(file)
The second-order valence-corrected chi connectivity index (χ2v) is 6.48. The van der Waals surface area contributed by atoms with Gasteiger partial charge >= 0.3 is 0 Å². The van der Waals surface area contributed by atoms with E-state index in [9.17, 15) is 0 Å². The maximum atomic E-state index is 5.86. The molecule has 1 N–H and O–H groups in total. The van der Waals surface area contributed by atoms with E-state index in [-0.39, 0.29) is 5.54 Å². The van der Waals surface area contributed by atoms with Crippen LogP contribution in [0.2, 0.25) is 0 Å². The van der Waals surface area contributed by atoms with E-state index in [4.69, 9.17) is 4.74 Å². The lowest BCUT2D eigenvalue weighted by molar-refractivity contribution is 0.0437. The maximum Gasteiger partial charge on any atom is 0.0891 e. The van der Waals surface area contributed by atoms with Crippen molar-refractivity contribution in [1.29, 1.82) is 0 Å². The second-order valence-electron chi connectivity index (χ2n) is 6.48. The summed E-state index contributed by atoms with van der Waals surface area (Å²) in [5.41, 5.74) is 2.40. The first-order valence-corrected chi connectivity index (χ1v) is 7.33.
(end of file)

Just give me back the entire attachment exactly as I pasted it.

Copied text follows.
The second-order valence-corrected chi connectivity index (χ2v) is 6.48. The van der Waals surface area contributed by atoms with Gasteiger partial charge >= 0.3 is 0 Å². The van der Waals surface area contributed by atoms with E-state index in [9.17, 15) is 0 Å². The maximum atomic E-state index is 5.86. The molecule has 1 N–H and O–H groups in total. The van der Waals surface area contributed by atoms with E-state index in [-0.39, 0.29) is 5.54 Å². The van der Waals surface area contributed by atoms with Crippen LogP contribution in [0.2, 0.25) is 0 Å². The van der Waals surface area contributed by atoms with E-state index in [4.69, 9.17) is 4.74 Å². The lowest BCUT2D eigenvalue weighted by molar-refractivity contribution is 0.0437. The maximum Gasteiger partial charge on any atom is 0.0891 e. The van der Waals surface area contributed by atoms with Crippen molar-refractivity contribution in [1.29, 1.82) is 0 Å². The second-order valence-electron chi connectivity index (χ2n) is 6.48. The summed E-state index contributed by atoms with van der Waals surface area (Å²) in [5.41, 5.74) is 2.40. The first-order valence-corrected chi connectivity index (χ1v) is 7.33.